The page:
Freelancing is not easy. It can be risky, frustrating and daunting at times. However, it can be a highly rewarding lifestyle choice when goals start being achieved. Once the anxiousness subsides and confidence in the next pay check settles in, only then, do we make the right decisions.
The best teacher is experience, but by sharing a few things I've learnt, perhaps some of these tips can make it a little easier for those starting out. After about 8 years of freelancing, I'm still making mistakes and figuring out how to make better decisions.
I think some designers and developers view self promotion with slight distaste. I know I did. Unfortunately, it's an integral part of the job. You need to get the word out there if you want to be able to choose which projects you take on.
Embrace social media and it will start to feel like a natural and enjoyable part of the job. Linked-in really works for me as I believe it's replaced the CV. I haven't updated my actual CV in years and before every prospective client meeting it really helps to look at their profile to get an understanding of what they do.
A lot of designers use Dribbble and Behance with great outcomes. I like Twitter as I have met many designers and developers on the platform and it's introduced me to the local community. I have worked with a lot of people I have met on Twitter.
Last year I signed a NDA for all the mobile apps I worked on. It was essential for me to start writing a blog, otherwise my website wouldn't have much activity.
Word of mouth is still the best referral for me to get new work, so above all else, do the very best you can on each project, work professionally and the work will come.
Keep track of finances monthly
I use an excel template to keep track of earnings and expenses. I update this monthly - once you're in the habit of doing this, it becomes quite interesting to see how your rate matches up to your expenses. Stay organised and tax time wont be so daunting. Keep track of petrol, parking, stationery, admin, meeting and research expenses as these are things which you can claim for.
Save when you can
You'll have good months - put some of your earnings away, you'll need them later. Being prudent is a prerequisite for a freelancer.
Try and invest what you save
Buying a property as a freelancer does require a lot more paperwork and effort but a sage investment is worth the effort. Without full-time job benefits you need to take matters into your own hands and secure your future. There are other ways of investing. Research what works for you. I'm working on a website that calculates which investments will be most suitable based on your criteria. I'll be posting the link in the next month or two.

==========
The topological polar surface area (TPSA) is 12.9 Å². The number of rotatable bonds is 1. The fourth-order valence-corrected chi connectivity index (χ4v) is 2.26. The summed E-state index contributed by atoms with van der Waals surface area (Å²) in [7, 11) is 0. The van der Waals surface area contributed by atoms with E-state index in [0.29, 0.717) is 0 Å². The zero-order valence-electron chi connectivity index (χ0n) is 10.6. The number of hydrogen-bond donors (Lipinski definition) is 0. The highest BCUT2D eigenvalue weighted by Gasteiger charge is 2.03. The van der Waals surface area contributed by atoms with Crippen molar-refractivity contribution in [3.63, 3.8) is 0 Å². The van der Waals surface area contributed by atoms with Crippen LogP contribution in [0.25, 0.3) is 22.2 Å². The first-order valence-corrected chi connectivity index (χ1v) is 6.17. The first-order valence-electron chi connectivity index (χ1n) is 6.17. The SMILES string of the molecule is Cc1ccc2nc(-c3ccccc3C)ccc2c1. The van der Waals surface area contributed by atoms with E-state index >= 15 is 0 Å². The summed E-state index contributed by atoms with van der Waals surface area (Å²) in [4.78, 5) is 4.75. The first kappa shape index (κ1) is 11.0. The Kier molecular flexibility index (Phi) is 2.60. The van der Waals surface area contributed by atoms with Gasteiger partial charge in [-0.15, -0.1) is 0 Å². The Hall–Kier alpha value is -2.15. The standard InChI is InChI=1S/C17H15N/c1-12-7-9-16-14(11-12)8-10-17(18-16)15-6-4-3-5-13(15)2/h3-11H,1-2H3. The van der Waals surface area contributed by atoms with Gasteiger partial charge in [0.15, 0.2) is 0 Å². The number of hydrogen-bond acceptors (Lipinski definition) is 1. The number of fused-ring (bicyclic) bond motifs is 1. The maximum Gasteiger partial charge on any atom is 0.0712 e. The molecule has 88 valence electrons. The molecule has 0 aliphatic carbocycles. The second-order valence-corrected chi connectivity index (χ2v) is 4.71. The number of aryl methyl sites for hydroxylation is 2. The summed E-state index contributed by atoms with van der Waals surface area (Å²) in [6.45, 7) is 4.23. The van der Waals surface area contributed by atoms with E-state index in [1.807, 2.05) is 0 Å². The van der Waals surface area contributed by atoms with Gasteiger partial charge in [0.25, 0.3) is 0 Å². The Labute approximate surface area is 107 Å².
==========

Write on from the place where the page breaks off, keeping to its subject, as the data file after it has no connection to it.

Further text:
It's difficult when you're starting out, but when many people start approaching you for work, try not say yes to every project. Ideally, you want to take on the work you'll enjoy as you'll most likely be spending long hours working on it. Taking on too much work at once results in a mediocre service for each those projects. Better to outsource if you don't want to turn a job down. I find a quicker job turn-around is more beneficial financially than several drawn out projects.
Work weekends and evenings
You need to put in a lot more time, so it's important to have a real love for the work before going freelance. There are some days I spend answering emails and going to meetings, so I have to do actual project work in the evening.
Public holidays are my favourite time to work - the inbox is quiet and the phone doesn't ring. It's a very productive time. You want to provide a service that most agencies can't, so making yourself available at weekends helps. Sometimes clients are situated in different time zones, so you'll have to work at night.
I tend to keep myself available over popular public holidays as that's when companies outsource. It makes financial sense to me to take my holiday during less popular times, and any excuse to avoid a crowd or a busy road.
Deposits are essential
Golden rule, never start a job with a new private client without receiving a deposit. If you're contracting at an agency, they will probably only pay at the end of month so in some cases it doesn't apply. You may have a good relationship with someone who gives you regular work, so a deposit each time is overkill.
I try meet potential clients first and ascertain what kind of traits they have. I prefer the trust based approach and like to build good relationships. Policing and chasing is not fun.
However, I recently didn't ask for a deposit for the second phase of work on an app with a tech entrepreneur. Often people scrap ideas, and things don't go as planned so you need to cover yourself and be aware that some people are more reliable than others. That mistake cost me a few days of pay and too much unnecessary worrying because I was too trusting.
It's important to find the right clients and keep them. Regular, reliable clients are valuable.
Invoice on time
Stipulate that final payment should be made no later than one week after job completion. Some people have contracts in place that allow them to charge interest per day for late payments. Some freelancers hate the admin and I've had to chase people I have outsourced for their invoice. Embrace the admin as you need to get very good at it.
Most of the time, try only handover files once final payment is made. It's hard because you want to feel like you can trust clients and everyone will pay on time. Unfortunately, that's not always the case.
I hope these tips can help others not make the mistakes I did, and still do occasionally. Try not make any decisions based on fear (taking on too much work, working without deposit). Fake the confidence until you have it.